With the Paris Climate Conference underway, environmentalists are abuzz with excitement over the prospect of a binding international agreement to mitigate climate change. Prospects for success are bolstered by unprecedented international cooperation.  For example, in 2014, the U.S. and China exhibited leadership by jointly announcing their carbon emission targets (See http://1.usa.gov/1LeZjgJ).

            Conversely, some few have decried a focus on climate action as irresponsible given the “uncertain” state of the science.  Some U.S. Presidential hopefuls have argued that spells of cold winter weather negates the international scientific consensus that climate change is real and a threat to humanity.  (See http://bit.ly/1VaYZnT).  Further, others have opined that regulating carbon emissions will damage the economy.  (See http://uscham.com/1Xy2aae).

            We believe that good science and creative lawmaking can help build markets to help organizations “make money while doing good”.   One market based mechanism for climate mitigation is carbon forestry offsetting.  It has long been known that standing biomass sequesters carbon.  These agroforestry projects create a commodity—the carbon credit—that can be purchased by polluters to offset carbon emissions.   The effectiveness of any given carbon offset project is strongly influence by site-specific factors such as ecological successional stage and plant species composition (See http://bit.ly/1N3vRFZ).  For instance, recent empirical research has demonstrated that in the tropics, shade tolerant trees sequester a greater amount of carbon than short-lived pioneer tree species (http://bit.ly/1NHhjBE).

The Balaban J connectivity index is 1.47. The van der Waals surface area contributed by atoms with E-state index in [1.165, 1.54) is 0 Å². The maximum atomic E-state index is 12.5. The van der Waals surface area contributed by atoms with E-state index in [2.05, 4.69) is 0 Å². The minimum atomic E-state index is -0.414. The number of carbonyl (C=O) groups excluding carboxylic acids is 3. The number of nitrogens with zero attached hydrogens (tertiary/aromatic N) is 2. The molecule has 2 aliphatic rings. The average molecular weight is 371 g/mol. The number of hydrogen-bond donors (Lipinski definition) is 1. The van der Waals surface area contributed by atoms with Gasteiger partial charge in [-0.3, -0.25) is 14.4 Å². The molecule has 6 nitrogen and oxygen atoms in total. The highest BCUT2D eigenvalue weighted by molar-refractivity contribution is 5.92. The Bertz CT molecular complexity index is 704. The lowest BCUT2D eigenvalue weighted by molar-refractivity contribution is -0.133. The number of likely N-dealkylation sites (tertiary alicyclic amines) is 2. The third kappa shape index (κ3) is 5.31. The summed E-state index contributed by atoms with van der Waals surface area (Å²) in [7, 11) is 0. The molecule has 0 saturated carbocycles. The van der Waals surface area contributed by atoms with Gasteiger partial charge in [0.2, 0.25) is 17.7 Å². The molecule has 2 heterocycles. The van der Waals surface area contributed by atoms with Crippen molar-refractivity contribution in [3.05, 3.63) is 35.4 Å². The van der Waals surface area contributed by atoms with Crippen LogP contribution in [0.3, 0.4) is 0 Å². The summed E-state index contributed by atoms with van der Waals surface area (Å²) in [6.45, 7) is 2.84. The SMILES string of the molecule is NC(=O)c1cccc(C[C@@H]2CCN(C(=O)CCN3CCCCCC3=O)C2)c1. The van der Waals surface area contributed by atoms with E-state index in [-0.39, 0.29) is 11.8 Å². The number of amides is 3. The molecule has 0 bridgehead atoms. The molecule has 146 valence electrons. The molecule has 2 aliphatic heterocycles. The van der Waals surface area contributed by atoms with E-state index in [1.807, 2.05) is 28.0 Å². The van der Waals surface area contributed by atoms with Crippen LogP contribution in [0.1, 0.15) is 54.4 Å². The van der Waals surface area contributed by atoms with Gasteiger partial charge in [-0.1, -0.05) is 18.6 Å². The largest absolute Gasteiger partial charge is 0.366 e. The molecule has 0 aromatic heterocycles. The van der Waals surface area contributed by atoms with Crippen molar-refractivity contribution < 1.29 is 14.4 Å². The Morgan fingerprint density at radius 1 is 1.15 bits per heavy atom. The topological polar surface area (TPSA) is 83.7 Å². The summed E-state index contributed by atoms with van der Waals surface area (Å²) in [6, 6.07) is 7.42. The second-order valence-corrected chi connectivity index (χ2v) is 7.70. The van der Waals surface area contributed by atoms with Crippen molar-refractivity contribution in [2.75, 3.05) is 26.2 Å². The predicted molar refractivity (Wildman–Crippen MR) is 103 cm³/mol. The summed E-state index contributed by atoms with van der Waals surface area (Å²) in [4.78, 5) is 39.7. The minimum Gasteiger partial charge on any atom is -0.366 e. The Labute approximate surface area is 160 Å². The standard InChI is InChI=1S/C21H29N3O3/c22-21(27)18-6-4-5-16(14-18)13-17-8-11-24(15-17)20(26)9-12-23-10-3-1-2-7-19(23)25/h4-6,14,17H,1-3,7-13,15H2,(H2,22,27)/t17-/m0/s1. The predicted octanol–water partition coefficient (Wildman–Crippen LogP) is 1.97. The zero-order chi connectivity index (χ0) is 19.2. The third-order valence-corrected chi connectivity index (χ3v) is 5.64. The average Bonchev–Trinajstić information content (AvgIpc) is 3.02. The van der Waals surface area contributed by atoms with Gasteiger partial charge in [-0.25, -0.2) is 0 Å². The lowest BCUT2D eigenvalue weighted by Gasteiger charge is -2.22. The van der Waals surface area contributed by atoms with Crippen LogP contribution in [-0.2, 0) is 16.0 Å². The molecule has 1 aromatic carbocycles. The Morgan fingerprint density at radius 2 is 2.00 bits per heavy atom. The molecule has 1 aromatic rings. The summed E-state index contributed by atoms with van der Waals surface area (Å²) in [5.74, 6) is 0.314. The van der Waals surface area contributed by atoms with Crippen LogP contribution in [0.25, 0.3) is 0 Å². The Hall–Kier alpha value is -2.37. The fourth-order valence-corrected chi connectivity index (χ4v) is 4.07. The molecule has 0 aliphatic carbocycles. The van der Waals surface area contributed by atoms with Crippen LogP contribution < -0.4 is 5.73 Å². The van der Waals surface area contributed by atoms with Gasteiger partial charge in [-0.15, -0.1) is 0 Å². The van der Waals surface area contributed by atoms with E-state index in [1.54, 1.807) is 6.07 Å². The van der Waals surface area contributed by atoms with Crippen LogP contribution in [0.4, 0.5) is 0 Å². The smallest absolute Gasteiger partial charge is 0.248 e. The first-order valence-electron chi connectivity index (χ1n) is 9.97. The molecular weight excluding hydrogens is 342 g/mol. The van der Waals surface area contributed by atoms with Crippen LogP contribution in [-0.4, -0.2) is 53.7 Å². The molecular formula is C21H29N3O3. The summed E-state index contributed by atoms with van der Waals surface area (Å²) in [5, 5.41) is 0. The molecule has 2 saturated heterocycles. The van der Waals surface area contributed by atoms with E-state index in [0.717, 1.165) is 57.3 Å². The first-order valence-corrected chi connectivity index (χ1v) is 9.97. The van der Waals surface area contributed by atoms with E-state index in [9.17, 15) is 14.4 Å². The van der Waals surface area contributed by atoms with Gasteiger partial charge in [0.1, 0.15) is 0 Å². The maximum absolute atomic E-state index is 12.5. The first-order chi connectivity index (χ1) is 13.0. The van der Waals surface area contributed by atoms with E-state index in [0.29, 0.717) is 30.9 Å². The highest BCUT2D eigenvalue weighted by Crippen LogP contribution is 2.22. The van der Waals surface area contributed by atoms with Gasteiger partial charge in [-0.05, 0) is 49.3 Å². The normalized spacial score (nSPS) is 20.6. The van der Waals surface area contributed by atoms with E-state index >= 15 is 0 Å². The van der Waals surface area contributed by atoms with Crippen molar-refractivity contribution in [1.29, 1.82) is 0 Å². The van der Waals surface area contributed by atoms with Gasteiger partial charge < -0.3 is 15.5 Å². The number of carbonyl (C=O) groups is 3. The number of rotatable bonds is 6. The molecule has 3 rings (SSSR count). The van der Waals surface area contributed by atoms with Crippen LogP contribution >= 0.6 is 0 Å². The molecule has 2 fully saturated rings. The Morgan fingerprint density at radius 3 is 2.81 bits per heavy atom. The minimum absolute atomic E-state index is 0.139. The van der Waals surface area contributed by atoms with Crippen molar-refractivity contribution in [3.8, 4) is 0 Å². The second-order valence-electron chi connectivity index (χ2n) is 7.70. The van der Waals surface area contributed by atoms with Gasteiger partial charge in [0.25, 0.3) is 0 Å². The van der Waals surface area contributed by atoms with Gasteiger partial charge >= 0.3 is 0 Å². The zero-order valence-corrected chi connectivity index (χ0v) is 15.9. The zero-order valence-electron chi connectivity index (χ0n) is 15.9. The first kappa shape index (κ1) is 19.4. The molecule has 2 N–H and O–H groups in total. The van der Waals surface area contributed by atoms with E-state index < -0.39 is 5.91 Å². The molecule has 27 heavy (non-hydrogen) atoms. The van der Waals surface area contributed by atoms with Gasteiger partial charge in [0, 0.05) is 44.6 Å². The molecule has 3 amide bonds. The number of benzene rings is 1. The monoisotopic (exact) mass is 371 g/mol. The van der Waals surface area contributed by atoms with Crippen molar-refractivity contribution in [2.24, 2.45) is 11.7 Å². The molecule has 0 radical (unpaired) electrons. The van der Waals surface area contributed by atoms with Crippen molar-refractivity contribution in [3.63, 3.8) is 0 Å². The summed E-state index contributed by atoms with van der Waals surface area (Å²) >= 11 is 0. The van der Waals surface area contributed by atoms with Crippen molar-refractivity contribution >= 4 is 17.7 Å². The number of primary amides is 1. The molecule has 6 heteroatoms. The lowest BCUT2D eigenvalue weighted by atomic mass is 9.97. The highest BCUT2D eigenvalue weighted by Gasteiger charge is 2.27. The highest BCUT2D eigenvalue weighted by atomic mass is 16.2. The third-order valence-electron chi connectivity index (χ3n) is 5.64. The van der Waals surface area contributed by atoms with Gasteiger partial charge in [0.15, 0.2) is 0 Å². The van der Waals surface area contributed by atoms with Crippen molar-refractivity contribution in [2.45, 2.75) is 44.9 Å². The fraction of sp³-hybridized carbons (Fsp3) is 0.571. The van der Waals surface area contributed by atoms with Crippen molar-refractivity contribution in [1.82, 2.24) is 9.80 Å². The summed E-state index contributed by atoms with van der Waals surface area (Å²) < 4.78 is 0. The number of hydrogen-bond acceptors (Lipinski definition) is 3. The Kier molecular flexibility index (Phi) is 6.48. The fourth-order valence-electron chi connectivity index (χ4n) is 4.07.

Although further empirical research is necessary to measure the extent of climate mitigation achieved by carbon offsets, it is clear that planting trees offers a myriad of co-benefits that can help localities adapt to the deleterious impacts of climate change.  In my recent publication, The Evolving “Nature” of Environmental Risk: A Responsible Approach for Commercial and Residential Real Estate, I discussed how Green Infrastructure can help to reduce stormwater runoff, energy demand, the urban heat island effect, and increase an overall sense of environmental awareness (http://bit.ly/1Qe8vBT). 

            Fortunately, a great deal of funding is available to pursue such projects to mitigate and adapt to climate change (See http://1.usa.gov/21uYPZh).  SMPIL Consulting offers the expertise to pursue climate grants, and provides the empirical support to administer your organization’s adaptation and mitigation project.  It is our firm belief that together, we can achieve a SMPIL solution to the threat of climate change.